Ethical Transparency

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An author who I will not name sent me his book, along with a cash amount intended as a donation to this site. I’m happy to accept donations for anyone who considers this site to be of value to them. And I’m sure that this author meant well. But because this donation came with a book, I do not feel that it would be ethical for me to accept the cash. It implies that I must take a look at his book without a honest and scrupulous eye. Therefore, I will be returning the cash by mail to this author.

At an event, I was asked by a publicist to take a photo. “I’ll pay you for it,” said this publicist. Sure this would have been helpful to me, particularly since I am currently scraping by here in Brooklyn from one gig to another. But I demurred. Because to accept cash from a publicist would imply that my perspective can be irreversibly colored by the Almighty Dollar. At BookExpo, another publicist told me that he could send me audio clips of authors to me and that, together, “we might be able to construct an interview.” I am not in the business of “constructing” interviews or designing questions for preprogrammed answers. That is not journalism. That is corruption. And it is not fair to all parties.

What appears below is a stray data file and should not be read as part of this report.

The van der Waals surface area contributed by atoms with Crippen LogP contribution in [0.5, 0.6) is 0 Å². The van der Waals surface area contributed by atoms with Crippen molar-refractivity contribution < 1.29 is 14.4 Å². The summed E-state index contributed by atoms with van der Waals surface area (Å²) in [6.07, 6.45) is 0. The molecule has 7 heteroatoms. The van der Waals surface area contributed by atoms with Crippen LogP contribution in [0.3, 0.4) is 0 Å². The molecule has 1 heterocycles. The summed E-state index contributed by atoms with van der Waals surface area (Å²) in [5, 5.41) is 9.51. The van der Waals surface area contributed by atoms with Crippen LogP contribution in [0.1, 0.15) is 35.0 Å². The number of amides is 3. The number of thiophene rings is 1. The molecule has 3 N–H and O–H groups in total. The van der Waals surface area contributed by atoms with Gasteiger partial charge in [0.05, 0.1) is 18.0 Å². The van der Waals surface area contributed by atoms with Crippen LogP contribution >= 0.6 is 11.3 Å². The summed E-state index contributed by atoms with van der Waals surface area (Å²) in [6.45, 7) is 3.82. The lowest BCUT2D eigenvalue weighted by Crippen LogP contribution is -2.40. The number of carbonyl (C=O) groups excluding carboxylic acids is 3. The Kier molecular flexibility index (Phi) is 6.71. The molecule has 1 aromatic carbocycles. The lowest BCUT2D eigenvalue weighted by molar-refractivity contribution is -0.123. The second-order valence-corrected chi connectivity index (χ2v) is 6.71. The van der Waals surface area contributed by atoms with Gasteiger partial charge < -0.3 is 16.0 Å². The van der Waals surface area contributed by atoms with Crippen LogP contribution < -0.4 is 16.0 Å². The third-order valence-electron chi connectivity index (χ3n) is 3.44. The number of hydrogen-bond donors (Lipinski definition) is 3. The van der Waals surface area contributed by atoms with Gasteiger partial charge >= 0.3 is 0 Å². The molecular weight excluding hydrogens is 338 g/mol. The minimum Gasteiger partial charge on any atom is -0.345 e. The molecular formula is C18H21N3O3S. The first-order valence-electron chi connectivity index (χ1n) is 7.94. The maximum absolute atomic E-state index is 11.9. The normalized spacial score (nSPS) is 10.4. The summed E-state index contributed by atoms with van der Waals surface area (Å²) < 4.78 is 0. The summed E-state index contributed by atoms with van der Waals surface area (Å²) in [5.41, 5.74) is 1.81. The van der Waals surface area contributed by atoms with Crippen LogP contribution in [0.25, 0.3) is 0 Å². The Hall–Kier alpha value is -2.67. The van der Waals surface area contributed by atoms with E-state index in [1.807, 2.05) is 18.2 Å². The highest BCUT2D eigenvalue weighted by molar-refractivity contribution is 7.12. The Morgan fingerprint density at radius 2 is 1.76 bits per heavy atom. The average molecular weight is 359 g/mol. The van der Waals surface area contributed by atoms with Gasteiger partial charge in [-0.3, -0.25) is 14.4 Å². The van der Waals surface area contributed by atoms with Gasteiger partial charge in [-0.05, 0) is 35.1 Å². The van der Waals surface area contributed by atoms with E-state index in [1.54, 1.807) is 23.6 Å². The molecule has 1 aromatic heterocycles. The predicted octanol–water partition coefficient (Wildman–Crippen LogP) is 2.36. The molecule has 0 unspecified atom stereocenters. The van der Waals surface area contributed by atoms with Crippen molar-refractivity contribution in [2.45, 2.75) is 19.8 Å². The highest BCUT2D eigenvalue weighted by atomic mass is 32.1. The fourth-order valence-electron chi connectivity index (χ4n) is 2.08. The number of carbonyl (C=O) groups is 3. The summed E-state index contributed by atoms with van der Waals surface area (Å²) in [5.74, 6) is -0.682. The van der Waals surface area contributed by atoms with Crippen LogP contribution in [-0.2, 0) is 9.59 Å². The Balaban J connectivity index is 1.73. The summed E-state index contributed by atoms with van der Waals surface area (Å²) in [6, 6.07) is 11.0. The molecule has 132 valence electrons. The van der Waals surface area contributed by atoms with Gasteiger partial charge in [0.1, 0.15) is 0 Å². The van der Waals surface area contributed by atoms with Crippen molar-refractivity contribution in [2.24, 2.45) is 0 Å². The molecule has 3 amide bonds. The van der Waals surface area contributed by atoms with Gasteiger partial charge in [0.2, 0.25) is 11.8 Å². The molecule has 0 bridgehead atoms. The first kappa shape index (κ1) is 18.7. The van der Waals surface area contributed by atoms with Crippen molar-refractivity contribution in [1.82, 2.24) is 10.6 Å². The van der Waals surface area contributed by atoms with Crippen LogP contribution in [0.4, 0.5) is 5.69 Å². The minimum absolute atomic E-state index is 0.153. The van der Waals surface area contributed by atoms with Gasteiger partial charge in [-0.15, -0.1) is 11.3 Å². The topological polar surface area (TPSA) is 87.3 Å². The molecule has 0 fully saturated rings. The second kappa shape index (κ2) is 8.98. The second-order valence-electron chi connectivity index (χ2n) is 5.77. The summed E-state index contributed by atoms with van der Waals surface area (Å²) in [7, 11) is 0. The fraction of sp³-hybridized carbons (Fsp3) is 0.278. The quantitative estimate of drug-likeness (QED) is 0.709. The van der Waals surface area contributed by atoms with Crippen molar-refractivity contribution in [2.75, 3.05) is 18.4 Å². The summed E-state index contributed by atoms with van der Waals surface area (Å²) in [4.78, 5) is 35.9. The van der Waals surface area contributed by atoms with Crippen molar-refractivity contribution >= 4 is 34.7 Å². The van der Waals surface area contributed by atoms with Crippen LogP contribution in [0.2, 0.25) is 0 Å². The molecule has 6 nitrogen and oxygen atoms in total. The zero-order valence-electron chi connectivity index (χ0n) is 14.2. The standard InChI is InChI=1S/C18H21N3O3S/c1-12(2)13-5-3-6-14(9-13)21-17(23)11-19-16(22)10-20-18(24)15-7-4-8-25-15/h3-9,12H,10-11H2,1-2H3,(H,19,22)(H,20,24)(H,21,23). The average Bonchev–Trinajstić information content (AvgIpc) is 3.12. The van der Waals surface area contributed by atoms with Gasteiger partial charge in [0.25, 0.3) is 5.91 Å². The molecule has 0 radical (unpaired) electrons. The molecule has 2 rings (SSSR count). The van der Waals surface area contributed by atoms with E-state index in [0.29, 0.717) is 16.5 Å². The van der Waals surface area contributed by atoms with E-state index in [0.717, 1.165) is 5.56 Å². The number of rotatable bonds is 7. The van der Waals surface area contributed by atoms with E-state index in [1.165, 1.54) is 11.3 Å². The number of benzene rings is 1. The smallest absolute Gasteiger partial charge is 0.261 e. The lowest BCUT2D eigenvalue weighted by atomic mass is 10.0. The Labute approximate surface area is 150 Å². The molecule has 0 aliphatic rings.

I do not care if I am forced to live on a diet of Top Ramen or if I must pay my rent by sifting through the coins in my piggy bank. I would sooner pump gas or work retail somewhere than allow myself to be corrupted like this. Let it stand for the record that my opinion cannot be purchased. If a media outlet deems me fit enough to write an opinion piece, then this is fine. I am happy to be hired. I also see no problem with advertising, provided that the advertising is clearly separated from the content. I also do not see any problems with donations, likewise separated from any implied quid pro quo. But I would not be able to live with myself if I knew that what I was writing was tainted by money. Indeed, there would be absolutely no point to what I do.

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